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Contextuality in entanglement-assisted one-shot classical communication

We consider the problem of entanglement-assisted one-shot classical communication. In the zero-error regime, entanglement can increase the one-shot zero-error capacity of a family of classical channels following the strategy of Cubitt et al., Phys. Rev. Lett. 104, 230503 (2010). This strategy uses the Kochen-Specker theorem which is applicable only to projective measurements. As such, in the regime of noisy states and/or measurements, this strategy cannot increase the capacity. To accommodate generically noisy situations, we examine the one-shot success probability of sending a fixed number of classical messages. We show that preparation contextuality powers the quantum advantage in this task, increasing the one-shot success probability beyond its classical maximum. Our treatment extends beyond Cubitt et al. and includes, for example, the experimentally implemented protocol of Prevedel et al., Phys. Rev. Lett. 106, 110505 (2011). We then show a mapping between this communication task and a corresponding nonlocal game. This mapping generalizes the connection with pseudotelepathy games previously noted in the zero-error case. Finally, after motivating a constraint we term context-independent guessing, we show that contextuality witnessed by noise-robust noncontextuality inequalities obtained in R. Kunjwal, Quantum 4, 219 (2020), is sufficient for enhancing the one-shot success probability. This provides an operational meaning to these inequalities and the associated hypergraph invariant, the weighted max-predictability, introduced in R. Kunjwal, Quantum 3, 184 (2019). Our results show that the task of entanglement-assisted one-shot classical communication provides a fertile ground to study the interplay of the Kochen-Specker theorem, Spekkens contextuality, and Bell nonlocality.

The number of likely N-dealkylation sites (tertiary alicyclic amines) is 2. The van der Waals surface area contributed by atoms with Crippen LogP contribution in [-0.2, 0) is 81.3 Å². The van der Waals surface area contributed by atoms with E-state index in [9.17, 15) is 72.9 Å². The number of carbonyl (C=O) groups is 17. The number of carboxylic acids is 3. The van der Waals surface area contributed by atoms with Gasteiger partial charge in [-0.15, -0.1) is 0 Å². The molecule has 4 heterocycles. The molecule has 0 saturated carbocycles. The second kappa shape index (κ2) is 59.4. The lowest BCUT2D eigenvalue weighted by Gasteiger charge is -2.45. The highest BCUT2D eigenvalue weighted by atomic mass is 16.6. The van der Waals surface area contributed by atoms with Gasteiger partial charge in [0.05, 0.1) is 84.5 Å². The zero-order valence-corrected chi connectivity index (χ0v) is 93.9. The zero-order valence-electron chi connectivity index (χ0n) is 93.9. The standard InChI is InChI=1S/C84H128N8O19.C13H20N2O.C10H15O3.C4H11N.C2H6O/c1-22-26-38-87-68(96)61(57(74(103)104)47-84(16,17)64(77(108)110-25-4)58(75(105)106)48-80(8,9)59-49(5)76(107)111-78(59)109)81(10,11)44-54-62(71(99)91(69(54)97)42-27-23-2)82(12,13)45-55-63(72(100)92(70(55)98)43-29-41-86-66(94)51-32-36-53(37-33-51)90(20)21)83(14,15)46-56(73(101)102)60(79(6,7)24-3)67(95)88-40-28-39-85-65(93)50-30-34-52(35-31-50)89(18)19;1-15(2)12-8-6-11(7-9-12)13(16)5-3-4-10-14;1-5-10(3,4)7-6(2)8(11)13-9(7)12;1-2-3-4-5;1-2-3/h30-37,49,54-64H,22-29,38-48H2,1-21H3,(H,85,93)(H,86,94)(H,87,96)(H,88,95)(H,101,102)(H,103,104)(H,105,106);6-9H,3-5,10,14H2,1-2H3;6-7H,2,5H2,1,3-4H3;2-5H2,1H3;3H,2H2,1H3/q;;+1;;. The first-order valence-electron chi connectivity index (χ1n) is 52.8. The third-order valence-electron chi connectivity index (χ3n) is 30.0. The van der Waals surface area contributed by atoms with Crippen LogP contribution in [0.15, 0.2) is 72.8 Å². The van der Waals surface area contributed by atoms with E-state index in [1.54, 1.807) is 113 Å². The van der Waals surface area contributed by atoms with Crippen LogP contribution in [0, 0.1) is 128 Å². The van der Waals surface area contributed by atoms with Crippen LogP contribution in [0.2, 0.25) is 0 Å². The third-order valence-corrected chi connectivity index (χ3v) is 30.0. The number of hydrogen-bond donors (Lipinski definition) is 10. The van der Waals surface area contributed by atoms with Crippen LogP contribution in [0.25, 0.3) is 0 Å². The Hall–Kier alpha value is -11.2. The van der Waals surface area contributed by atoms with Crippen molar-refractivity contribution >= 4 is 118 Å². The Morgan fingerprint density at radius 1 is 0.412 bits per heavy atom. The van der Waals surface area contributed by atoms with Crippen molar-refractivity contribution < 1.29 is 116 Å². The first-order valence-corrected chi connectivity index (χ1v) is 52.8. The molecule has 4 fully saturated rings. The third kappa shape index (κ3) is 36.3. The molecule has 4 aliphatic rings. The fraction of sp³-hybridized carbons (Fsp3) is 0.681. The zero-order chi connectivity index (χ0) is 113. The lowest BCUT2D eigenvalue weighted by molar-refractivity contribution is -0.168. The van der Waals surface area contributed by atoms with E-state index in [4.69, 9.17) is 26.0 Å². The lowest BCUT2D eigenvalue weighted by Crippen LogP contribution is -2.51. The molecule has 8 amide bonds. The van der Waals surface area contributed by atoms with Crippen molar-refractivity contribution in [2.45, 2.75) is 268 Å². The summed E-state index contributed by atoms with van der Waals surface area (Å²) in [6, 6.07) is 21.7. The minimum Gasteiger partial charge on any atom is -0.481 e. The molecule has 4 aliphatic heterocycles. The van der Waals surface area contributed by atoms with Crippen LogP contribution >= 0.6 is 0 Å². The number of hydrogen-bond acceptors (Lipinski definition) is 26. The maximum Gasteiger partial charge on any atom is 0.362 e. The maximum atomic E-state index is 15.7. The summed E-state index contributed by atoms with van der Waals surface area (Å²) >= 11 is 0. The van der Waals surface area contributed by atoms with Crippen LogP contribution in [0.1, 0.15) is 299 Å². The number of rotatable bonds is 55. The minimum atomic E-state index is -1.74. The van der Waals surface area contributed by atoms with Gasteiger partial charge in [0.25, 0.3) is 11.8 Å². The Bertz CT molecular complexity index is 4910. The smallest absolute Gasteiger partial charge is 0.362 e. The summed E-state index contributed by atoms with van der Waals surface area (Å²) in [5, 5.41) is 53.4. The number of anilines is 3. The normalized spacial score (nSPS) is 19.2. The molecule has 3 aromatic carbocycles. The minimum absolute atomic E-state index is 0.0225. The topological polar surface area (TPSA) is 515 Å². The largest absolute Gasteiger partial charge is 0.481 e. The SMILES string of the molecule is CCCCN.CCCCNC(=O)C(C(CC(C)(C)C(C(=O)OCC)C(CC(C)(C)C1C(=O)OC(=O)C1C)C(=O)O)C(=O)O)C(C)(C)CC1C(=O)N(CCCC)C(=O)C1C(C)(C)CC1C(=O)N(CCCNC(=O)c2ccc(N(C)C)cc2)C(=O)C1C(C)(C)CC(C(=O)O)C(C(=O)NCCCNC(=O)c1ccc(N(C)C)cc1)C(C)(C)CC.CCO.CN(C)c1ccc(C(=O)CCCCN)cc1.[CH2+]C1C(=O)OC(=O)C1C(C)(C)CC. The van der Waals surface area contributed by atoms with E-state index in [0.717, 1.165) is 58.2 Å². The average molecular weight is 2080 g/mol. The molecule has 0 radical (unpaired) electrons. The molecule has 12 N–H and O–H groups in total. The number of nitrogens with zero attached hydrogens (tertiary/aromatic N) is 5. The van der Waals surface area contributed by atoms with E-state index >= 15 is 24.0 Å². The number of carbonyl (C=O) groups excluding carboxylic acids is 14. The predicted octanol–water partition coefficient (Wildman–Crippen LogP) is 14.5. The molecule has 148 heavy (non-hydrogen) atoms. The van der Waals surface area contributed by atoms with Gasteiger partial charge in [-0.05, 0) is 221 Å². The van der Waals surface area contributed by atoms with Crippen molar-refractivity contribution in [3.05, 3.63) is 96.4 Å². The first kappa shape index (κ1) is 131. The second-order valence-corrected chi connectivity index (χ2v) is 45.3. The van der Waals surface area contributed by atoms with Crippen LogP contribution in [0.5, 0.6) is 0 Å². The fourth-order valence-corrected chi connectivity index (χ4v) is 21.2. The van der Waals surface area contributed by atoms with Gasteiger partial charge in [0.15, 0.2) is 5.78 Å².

Discretizing parametrized systems: the magic of Ditt-invariance

Peculiar phenomena appear in the discretization of a system invariant under reparametrization. The structure of the continuum limit is markedly different from the usual one, as in lattice QCD. First, the continuum limit does not require tuning a parameter in the action to a critical value. Rather, there is a regime where the system approaches a sort of asymptotic topological invariance (“Ditt-invariance”). Second, in this regime the expansion in the number of discretization points provides a good approximation to the transition amplitudes. These phenomena are relevant for understanding the continuum limit of quantum gravity. I illustrate them here in the context of a simple system.